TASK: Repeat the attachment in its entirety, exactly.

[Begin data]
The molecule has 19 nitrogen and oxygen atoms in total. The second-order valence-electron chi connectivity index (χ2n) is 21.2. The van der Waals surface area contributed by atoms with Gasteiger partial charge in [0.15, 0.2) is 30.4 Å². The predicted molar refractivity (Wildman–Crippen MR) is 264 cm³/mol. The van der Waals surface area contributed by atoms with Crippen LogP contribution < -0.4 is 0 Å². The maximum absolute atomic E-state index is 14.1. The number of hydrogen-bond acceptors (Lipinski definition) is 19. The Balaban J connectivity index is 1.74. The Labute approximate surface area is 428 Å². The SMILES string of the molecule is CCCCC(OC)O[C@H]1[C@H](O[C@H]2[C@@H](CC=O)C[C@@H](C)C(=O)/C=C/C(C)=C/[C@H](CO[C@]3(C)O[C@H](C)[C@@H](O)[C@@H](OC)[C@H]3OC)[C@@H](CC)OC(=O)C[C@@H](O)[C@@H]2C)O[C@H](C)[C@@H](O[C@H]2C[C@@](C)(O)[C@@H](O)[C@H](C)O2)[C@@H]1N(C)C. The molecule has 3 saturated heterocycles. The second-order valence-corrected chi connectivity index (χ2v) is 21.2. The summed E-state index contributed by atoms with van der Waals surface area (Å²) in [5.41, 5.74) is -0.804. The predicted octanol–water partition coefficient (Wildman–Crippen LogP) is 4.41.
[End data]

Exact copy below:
The molecule has 19 nitrogen and oxygen atoms in total. The second-order valence-electron chi connectivity index (χ2n) is 21.2. The van der Waals surface area contributed by atoms with Gasteiger partial charge in [0.15, 0.2) is 30.4 Å². The predicted molar refractivity (Wildman–Crippen MR) is 264 cm³/mol. The van der Waals surface area contributed by atoms with Crippen LogP contribution < -0.4 is 0 Å². The maximum absolute atomic E-state index is 14.1. The number of hydrogen-bond acceptors (Lipinski definition) is 19. The Balaban J connectivity index is 1.74. The Labute approximate surface area is 428 Å². The SMILES string of the molecule is CCCCC(OC)O[C@H]1[C@H](O[C@H]2[C@@H](CC=O)C[C@@H](C)C(=O)/C=C/C(C)=C/[C@H](CO[C@]3(C)O[C@H](C)[C@@H](O)[C@@H](OC)[C@H]3OC)[C@@H](CC)OC(=O)C[C@@H](O)[C@@H]2C)O[C@H](C)[C@@H](O[C@H]2C[C@@](C)(O)[C@@H](O)[C@H](C)O2)[C@@H]1N(C)C. The molecule has 3 saturated heterocycles. The second-order valence-corrected chi connectivity index (χ2v) is 21.2. The summed E-state index contributed by atoms with van der Waals surface area (Å²) in [5.41, 5.74) is -0.804. The predicted octanol–water partition coefficient (Wildman–Crippen LogP) is 4.41.